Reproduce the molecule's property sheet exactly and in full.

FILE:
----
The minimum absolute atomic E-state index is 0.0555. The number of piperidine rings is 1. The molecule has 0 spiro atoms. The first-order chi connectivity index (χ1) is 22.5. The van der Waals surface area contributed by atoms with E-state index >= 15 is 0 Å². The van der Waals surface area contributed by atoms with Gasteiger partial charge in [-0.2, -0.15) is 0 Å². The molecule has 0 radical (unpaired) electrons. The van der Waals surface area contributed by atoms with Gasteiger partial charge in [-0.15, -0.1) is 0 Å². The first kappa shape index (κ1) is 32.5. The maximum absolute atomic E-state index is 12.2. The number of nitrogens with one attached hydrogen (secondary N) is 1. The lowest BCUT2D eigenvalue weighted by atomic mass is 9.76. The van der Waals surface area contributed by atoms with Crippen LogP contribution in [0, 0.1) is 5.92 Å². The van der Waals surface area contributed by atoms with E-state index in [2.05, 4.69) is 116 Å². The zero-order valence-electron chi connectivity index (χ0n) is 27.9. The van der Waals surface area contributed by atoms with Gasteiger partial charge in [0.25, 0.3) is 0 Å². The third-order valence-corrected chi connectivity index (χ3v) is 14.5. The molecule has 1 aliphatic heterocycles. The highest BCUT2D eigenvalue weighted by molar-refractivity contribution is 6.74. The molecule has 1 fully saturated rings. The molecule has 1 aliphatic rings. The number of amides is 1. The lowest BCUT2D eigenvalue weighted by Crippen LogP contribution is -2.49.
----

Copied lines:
The minimum absolute atomic E-state index is 0.0555. The number of piperidine rings is 1. The molecule has 0 spiro atoms. The first-order chi connectivity index (χ1) is 22.5. The van der Waals surface area contributed by atoms with E-state index >= 15 is 0 Å². The van der Waals surface area contributed by atoms with Gasteiger partial charge in [-0.2, -0.15) is 0 Å². The molecule has 0 radical (unpaired) electrons. The van der Waals surface area contributed by atoms with Gasteiger partial charge in [-0.15, -0.1) is 0 Å². The first kappa shape index (κ1) is 32.5. The maximum absolute atomic E-state index is 12.2. The number of nitrogens with one attached hydrogen (secondary N) is 1. The lowest BCUT2D eigenvalue weighted by atomic mass is 9.76. The van der Waals surface area contributed by atoms with Crippen LogP contribution in [0, 0.1) is 5.92 Å². The van der Waals surface area contributed by atoms with E-state index in [2.05, 4.69) is 116 Å². The zero-order valence-electron chi connectivity index (χ0n) is 27.9. The van der Waals surface area contributed by atoms with Gasteiger partial charge in [0.25, 0.3) is 0 Å². The third-order valence-corrected chi connectivity index (χ3v) is 14.5. The molecule has 1 aliphatic heterocycles. The highest BCUT2D eigenvalue weighted by molar-refractivity contribution is 6.74. The molecule has 1 fully saturated rings. The molecule has 1 aliphatic rings. The number of amides is 1. The lowest BCUT2D eigenvalue weighted by Crippen LogP contribution is -2.49.